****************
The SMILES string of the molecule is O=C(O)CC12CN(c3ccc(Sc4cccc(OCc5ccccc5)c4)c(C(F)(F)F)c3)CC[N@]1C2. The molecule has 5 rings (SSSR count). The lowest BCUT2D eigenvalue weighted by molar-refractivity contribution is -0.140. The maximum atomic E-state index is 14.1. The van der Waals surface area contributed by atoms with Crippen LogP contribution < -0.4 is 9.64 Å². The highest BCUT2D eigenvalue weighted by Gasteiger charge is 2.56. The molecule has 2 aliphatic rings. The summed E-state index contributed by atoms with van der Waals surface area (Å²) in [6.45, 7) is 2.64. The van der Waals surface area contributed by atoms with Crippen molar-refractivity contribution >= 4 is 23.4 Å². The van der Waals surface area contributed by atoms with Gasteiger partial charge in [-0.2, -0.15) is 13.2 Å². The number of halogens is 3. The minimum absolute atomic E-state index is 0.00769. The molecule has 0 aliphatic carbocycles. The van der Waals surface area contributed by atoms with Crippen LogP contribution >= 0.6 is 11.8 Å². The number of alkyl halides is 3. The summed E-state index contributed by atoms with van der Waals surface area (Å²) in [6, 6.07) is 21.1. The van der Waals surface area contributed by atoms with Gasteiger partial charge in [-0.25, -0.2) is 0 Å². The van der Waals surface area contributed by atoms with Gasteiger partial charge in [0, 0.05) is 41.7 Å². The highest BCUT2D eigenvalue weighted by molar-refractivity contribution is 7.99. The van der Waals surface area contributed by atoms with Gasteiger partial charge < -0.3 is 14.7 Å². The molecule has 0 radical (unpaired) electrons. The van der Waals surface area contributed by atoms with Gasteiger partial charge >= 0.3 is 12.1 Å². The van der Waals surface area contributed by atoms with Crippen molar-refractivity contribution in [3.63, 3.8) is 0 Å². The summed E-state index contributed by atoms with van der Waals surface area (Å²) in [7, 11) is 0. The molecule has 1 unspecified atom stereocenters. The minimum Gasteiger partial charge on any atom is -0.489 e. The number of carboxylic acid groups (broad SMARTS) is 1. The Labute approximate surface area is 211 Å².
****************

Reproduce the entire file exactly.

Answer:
The SMILES string of the molecule is O=C(O)CC12CN(c3ccc(Sc4cccc(OCc5ccccc5)c4)c(C(F)(F)F)c3)CC[N@]1C2. The molecule has 5 rings (SSSR count). The lowest BCUT2D eigenvalue weighted by molar-refractivity contribution is -0.140. The maximum atomic E-state index is 14.1. The van der Waals surface area contributed by atoms with Crippen LogP contribution < -0.4 is 9.64 Å². The highest BCUT2D eigenvalue weighted by Gasteiger charge is 2.56. The molecule has 2 aliphatic rings. The summed E-state index contributed by atoms with van der Waals surface area (Å²) in [6.45, 7) is 2.64. The van der Waals surface area contributed by atoms with Crippen molar-refractivity contribution >= 4 is 23.4 Å². The van der Waals surface area contributed by atoms with Gasteiger partial charge in [-0.2, -0.15) is 13.2 Å². The number of halogens is 3. The minimum absolute atomic E-state index is 0.00769. The molecule has 0 aliphatic carbocycles. The van der Waals surface area contributed by atoms with Crippen LogP contribution >= 0.6 is 11.8 Å². The number of alkyl halides is 3. The summed E-state index contributed by atoms with van der Waals surface area (Å²) in [6, 6.07) is 21.1. The van der Waals surface area contributed by atoms with Gasteiger partial charge in [-0.25, -0.2) is 0 Å². The van der Waals surface area contributed by atoms with Gasteiger partial charge in [0, 0.05) is 41.7 Å². The highest BCUT2D eigenvalue weighted by molar-refractivity contribution is 7.99. The van der Waals surface area contributed by atoms with Gasteiger partial charge < -0.3 is 14.7 Å². The molecule has 0 radical (unpaired) electrons. The van der Waals surface area contributed by atoms with Gasteiger partial charge >= 0.3 is 12.1 Å². The van der Waals surface area contributed by atoms with Crippen molar-refractivity contribution in [3.63, 3.8) is 0 Å². The summed E-state index contributed by atoms with van der Waals surface area (Å²) in [7, 11) is 0. The molecule has 1 unspecified atom stereocenters. The minimum Gasteiger partial charge on any atom is -0.489 e. The number of carboxylic acid groups (broad SMARTS) is 1. The Labute approximate surface area is 211 Å².